There are two main types of pigmentation inconsistencies; hyperpigmentation and hypopigmentation.
What is hyperpigmentation and what causes it?
Hyperpigmentation is where patches of the skin appear darker than the skin’s normal colour.
Hyper-pigmentation is caused by an increase in melanin, the substance in the body that is responsible for colour. Certain conditions such as pregnancy may cause a greater production of melanin. Exposure to sunlight is also a major cause of hyperpigmentation, and will darken already pigmented areas.
An example of hyper-pigmentation is melanoma; this condition is characterised by tan or brown patches typically on the face. It can also appear during pregnancy, and often disappears after.
What is hypopigmentation?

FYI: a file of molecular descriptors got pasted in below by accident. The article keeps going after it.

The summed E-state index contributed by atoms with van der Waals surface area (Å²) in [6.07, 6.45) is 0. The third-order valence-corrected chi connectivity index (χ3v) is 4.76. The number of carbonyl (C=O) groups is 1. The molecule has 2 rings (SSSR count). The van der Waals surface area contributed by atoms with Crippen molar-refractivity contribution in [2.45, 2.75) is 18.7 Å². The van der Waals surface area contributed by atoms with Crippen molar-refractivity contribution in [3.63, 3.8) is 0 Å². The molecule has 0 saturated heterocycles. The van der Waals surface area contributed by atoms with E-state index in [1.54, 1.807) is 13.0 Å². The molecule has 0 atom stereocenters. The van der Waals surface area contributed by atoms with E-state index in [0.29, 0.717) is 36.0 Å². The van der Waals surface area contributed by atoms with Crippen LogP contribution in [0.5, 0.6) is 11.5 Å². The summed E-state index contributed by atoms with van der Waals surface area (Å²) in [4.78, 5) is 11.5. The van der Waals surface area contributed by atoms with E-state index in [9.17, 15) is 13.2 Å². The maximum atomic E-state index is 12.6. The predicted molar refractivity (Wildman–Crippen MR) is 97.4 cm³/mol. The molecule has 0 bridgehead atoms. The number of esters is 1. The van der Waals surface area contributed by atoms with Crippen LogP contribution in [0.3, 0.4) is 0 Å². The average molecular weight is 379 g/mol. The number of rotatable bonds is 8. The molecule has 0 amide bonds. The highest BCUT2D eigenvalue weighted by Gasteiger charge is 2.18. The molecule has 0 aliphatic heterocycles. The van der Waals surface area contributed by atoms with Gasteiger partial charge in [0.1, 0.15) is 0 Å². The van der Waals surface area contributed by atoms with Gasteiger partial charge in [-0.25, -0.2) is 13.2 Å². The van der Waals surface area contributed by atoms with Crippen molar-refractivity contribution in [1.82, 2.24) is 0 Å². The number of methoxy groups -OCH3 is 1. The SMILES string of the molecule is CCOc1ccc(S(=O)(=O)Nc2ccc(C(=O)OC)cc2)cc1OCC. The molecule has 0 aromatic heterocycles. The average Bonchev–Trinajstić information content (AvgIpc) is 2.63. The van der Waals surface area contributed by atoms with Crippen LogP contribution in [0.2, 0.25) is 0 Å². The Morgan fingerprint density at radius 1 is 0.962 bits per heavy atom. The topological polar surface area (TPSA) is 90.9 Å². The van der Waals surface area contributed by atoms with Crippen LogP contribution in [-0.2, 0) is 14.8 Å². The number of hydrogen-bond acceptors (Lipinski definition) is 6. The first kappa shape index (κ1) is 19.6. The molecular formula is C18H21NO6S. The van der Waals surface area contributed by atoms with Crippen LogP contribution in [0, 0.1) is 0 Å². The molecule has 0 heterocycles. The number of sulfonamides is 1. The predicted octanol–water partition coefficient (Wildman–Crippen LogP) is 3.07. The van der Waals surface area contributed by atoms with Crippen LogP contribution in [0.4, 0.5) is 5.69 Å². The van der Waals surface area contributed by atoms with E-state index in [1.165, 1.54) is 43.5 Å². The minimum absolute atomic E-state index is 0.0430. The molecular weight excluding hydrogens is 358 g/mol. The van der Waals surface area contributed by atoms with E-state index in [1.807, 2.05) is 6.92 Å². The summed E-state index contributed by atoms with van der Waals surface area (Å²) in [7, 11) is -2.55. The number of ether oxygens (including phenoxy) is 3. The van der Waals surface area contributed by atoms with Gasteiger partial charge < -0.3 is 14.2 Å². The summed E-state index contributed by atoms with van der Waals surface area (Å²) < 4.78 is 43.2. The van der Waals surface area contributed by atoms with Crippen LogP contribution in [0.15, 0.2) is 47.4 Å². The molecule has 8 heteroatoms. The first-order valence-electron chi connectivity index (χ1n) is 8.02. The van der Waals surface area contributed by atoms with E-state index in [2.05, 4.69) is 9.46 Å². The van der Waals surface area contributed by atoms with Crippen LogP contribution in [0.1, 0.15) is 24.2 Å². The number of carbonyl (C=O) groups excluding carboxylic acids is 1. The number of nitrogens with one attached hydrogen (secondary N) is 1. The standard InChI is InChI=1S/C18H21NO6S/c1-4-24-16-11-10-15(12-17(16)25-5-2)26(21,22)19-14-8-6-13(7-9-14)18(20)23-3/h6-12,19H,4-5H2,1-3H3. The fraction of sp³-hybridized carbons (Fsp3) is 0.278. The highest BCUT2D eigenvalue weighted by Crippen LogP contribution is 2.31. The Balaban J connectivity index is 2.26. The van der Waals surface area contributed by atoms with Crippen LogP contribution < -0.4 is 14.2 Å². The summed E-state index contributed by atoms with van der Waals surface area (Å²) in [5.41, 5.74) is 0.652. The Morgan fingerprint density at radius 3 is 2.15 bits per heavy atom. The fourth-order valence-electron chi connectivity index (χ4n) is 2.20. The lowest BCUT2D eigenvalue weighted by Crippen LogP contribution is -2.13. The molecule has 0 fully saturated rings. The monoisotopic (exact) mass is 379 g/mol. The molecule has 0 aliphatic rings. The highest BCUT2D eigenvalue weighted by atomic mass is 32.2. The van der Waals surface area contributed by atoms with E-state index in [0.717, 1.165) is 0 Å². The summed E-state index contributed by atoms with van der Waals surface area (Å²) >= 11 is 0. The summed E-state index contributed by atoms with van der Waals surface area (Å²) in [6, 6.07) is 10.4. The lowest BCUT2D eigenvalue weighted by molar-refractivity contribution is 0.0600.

Hypopigmentation is where patches of the skin appear lighter than the skin’s normal colour.
Hypopigmentation is characterised in three groups:
Vitiligo – small, smooth white patches on the skin.
Albinism – an inherited disorder where the enzyme producing melanin is not existent, causing a complete lack in skin pigmentation and hair.
Skin damage – infections, blisters, burns and other traumas to the skin can cause the pigment to take a long time to return to the skin.
What are lentigenes?
Lentigines are flat brown lesions which do not darken following sun exposure. They may be any size from 5-20mm and may be irregular in shape.